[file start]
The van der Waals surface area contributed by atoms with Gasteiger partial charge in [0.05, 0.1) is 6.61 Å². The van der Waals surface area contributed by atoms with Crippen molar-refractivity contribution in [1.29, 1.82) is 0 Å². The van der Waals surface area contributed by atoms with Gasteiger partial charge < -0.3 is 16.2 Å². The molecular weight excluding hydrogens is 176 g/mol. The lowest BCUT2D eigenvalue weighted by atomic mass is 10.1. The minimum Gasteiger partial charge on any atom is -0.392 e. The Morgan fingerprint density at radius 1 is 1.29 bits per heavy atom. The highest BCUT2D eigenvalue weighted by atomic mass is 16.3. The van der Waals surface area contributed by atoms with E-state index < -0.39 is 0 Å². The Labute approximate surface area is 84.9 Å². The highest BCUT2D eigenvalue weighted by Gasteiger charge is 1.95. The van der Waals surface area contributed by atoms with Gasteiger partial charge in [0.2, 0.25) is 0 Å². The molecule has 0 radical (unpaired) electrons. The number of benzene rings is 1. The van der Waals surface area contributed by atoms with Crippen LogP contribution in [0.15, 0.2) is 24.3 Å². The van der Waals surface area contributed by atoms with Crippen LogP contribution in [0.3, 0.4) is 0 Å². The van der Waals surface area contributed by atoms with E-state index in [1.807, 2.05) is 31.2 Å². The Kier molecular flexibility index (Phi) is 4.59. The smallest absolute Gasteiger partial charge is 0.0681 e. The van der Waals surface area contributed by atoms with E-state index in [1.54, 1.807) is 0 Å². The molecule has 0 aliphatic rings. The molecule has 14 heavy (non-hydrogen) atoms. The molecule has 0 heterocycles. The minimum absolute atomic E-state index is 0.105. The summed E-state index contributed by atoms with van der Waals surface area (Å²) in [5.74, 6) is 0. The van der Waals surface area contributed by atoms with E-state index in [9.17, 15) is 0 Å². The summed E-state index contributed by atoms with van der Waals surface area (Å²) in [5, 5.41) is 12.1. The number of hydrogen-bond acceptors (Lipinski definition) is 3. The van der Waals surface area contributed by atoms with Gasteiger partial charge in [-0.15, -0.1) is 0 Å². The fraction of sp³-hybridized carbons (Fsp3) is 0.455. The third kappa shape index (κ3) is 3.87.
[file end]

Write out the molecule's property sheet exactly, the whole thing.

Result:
The van der Waals surface area contributed by atoms with Gasteiger partial charge in [0.05, 0.1) is 6.61 Å². The van der Waals surface area contributed by atoms with Crippen molar-refractivity contribution in [1.29, 1.82) is 0 Å². The van der Waals surface area contributed by atoms with Gasteiger partial charge < -0.3 is 16.2 Å². The molecular weight excluding hydrogens is 176 g/mol. The lowest BCUT2D eigenvalue weighted by atomic mass is 10.1. The minimum Gasteiger partial charge on any atom is -0.392 e. The Morgan fingerprint density at radius 1 is 1.29 bits per heavy atom. The highest BCUT2D eigenvalue weighted by atomic mass is 16.3. The van der Waals surface area contributed by atoms with E-state index < -0.39 is 0 Å². The Labute approximate surface area is 84.9 Å². The highest BCUT2D eigenvalue weighted by Gasteiger charge is 1.95. The van der Waals surface area contributed by atoms with Gasteiger partial charge in [0.2, 0.25) is 0 Å². The molecule has 0 radical (unpaired) electrons. The number of benzene rings is 1. The van der Waals surface area contributed by atoms with Crippen LogP contribution in [0.15, 0.2) is 24.3 Å². The van der Waals surface area contributed by atoms with Crippen LogP contribution in [0.3, 0.4) is 0 Å². The van der Waals surface area contributed by atoms with E-state index in [1.807, 2.05) is 31.2 Å². The Kier molecular flexibility index (Phi) is 4.59. The smallest absolute Gasteiger partial charge is 0.0681 e. The van der Waals surface area contributed by atoms with E-state index in [1.54, 1.807) is 0 Å². The molecule has 0 aliphatic rings. The molecule has 14 heavy (non-hydrogen) atoms. The molecule has 0 heterocycles. The minimum absolute atomic E-state index is 0.105. The summed E-state index contributed by atoms with van der Waals surface area (Å²) in [5.74, 6) is 0. The van der Waals surface area contributed by atoms with E-state index in [9.17, 15) is 0 Å². The summed E-state index contributed by atoms with van der Waals surface area (Å²) in [5, 5.41) is 12.1. The number of hydrogen-bond acceptors (Lipinski definition) is 3. The van der Waals surface area contributed by atoms with Gasteiger partial charge in [-0.15, -0.1) is 0 Å². The fraction of sp³-hybridized carbons (Fsp3) is 0.455. The third kappa shape index (κ3) is 3.87.